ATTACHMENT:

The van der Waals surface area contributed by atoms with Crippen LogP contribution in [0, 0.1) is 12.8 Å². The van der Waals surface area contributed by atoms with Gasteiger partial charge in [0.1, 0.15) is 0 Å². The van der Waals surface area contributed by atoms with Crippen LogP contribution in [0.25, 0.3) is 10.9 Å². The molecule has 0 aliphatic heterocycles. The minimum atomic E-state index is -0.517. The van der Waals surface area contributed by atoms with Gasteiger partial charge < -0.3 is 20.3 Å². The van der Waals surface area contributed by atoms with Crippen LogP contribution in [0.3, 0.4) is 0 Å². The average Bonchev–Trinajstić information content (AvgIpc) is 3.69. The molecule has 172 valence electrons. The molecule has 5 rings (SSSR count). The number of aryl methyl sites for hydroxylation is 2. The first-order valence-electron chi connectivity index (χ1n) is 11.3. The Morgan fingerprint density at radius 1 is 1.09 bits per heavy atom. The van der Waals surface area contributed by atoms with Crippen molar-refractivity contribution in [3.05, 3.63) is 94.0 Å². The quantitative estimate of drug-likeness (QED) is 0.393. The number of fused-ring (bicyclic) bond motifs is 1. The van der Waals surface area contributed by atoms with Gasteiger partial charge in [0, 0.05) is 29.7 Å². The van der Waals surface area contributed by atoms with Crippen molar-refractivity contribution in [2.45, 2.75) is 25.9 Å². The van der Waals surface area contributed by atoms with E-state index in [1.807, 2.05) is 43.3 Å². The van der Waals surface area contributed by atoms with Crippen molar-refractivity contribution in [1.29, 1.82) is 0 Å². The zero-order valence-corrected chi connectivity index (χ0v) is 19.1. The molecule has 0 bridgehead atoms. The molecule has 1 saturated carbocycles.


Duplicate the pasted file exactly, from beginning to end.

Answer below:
The van der Waals surface area contributed by atoms with Crippen LogP contribution in [0, 0.1) is 12.8 Å². The van der Waals surface area contributed by atoms with Gasteiger partial charge in [0.1, 0.15) is 0 Å². The van der Waals surface area contributed by atoms with Crippen LogP contribution in [0.25, 0.3) is 10.9 Å². The molecule has 0 aliphatic heterocycles. The minimum atomic E-state index is -0.517. The van der Waals surface area contributed by atoms with Gasteiger partial charge < -0.3 is 20.3 Å². The van der Waals surface area contributed by atoms with Crippen LogP contribution in [0.3, 0.4) is 0 Å². The average Bonchev–Trinajstić information content (AvgIpc) is 3.69. The molecule has 172 valence electrons. The molecule has 5 rings (SSSR count). The number of aryl methyl sites for hydroxylation is 2. The first-order valence-electron chi connectivity index (χ1n) is 11.3. The Morgan fingerprint density at radius 1 is 1.09 bits per heavy atom. The van der Waals surface area contributed by atoms with Crippen molar-refractivity contribution in [3.05, 3.63) is 94.0 Å². The quantitative estimate of drug-likeness (QED) is 0.393. The number of fused-ring (bicyclic) bond motifs is 1. The van der Waals surface area contributed by atoms with Gasteiger partial charge in [0, 0.05) is 29.7 Å². The van der Waals surface area contributed by atoms with Crippen molar-refractivity contribution in [2.45, 2.75) is 25.9 Å². The van der Waals surface area contributed by atoms with E-state index in [1.807, 2.05) is 43.3 Å². The van der Waals surface area contributed by atoms with Crippen molar-refractivity contribution in [1.29, 1.82) is 0 Å². The zero-order valence-corrected chi connectivity index (χ0v) is 19.1. The molecule has 0 bridgehead atoms. The molecule has 1 saturated carbocycles.